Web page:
Losing my religion

The Top Banker

Heiko is a funds management investment director.

I always considered myself a Christian, but to me it was about ‘doing good things’, occasionally going to church, and following my own private religion I had created (a very comfortable way of being religious as you never have a problem following it). The Ten Commandments were definitely negotiable.

I also had an answer to Jesus Christ: He was an exceptionally smart philosopher. He was not the Son of God and there was nothing non-human about Him. He definitely did not do miracles and was not resurrected from the dead. This was just made up by the guys who wrote the Bible, or easily explained by science or magic (as I learned from the Discovery Channel). Simple, explainable, uncontroversial and most importantly, easy to live with.

Having worked in or around the City for the last 14 years, I was one of many who lost work following the recession, though I managed to hang on until 2011. Most unhappily, this coincided with a personal tragedy. At the same time, my wife, who grew up going to church, suggested we join a Christianity Explored session at a church in the City. I agreed – very reluctantly – to come along. I couldn’t say I was doing anything else!

Despite my reluctance, Christianity Explored turned out to be very interesting as lots of it focused on history, which always interested me. The group consisted of open-minded people looking into Christianity to see what it is all about. As the course went on, I was more and more convinced that Jesus was, and is, the Son of God.

There was a lot of historical evidence about who wrote the Bible, and when, which all made sense, but the one thing I kept coming back to was that I could not explain why anybody would make up the Bible. It is very rare, if not non-existent, that anybody does anything in the City, or anywhere, without gaining. But I simply could not see how those who wrote the Bible would gain from inventing these stories. It did not make their lives easier or more comfortable. On the contrary, most of the Apostles died for their faith.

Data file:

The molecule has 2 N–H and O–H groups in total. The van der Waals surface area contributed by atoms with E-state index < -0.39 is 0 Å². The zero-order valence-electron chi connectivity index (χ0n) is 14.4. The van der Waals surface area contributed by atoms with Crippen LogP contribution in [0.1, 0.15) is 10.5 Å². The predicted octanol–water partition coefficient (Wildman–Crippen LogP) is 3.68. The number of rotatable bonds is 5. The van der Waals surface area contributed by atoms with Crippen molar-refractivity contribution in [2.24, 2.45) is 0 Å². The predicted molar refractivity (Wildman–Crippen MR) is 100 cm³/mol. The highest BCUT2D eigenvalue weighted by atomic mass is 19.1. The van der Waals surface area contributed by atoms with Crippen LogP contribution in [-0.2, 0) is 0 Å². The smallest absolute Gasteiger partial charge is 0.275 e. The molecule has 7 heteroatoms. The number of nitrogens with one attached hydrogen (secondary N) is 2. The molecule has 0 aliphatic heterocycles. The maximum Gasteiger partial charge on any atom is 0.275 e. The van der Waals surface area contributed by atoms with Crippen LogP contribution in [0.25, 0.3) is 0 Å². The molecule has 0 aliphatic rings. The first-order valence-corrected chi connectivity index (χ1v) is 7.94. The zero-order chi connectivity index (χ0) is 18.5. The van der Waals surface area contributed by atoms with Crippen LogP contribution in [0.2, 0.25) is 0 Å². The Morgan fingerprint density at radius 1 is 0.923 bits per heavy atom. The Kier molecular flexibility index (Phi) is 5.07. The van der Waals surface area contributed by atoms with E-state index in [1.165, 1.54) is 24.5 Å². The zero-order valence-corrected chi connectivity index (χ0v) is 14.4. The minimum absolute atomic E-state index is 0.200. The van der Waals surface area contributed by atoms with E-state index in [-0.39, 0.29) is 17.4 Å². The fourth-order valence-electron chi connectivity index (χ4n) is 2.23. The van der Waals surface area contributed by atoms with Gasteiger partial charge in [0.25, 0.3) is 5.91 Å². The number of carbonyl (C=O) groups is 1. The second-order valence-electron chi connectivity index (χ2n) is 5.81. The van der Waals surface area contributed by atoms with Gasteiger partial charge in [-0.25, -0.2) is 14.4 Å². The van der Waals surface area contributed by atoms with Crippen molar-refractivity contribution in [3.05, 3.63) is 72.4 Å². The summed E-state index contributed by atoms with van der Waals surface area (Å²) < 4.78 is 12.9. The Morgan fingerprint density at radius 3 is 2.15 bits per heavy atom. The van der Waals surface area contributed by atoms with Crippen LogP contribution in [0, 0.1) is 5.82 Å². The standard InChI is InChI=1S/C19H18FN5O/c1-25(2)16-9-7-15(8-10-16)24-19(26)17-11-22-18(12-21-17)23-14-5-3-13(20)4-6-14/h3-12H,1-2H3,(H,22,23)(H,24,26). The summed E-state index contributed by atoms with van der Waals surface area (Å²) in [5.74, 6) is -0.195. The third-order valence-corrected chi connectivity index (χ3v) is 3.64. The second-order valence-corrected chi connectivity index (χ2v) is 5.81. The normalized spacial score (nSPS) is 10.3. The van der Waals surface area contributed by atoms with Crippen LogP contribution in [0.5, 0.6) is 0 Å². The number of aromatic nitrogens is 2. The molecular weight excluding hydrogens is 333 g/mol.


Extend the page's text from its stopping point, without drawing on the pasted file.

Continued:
I finally had to give in: Jesus is the Son of God and what is written in the Bible is the truth! My carefully created ‘own religion’ had to go.

As if unemployment and personal bereavement weren’t difficult enough to deal with, I now had to review and change most of my life. The consequences of believing that Jesus is the Son of God are not dealt with quickly. Though my wife has the same faith, my friends, wider family, and work colleagues have very different beliefs.

My ‘views of the world’ had to be revised and rethought. Science and religion became a real topic, but things like regular lunchtime Bible talks really helped me think all this through.

You might say it was just tough times (and my wife’s insistence) that made me explore Christianity, but belief isn’t ‘a crutch for the weak’. Firstly, following Jesus is certainly not as easy as following the religion I had created for myself. And even now, when my previous worries have receded, I still really enjoy being a Christian.

But most importantly, I now see that Jesus is relevant to everyone, whether life is going well or not; once you start to understand Jesus, you know you need forgiveness from God – as does each one of us.

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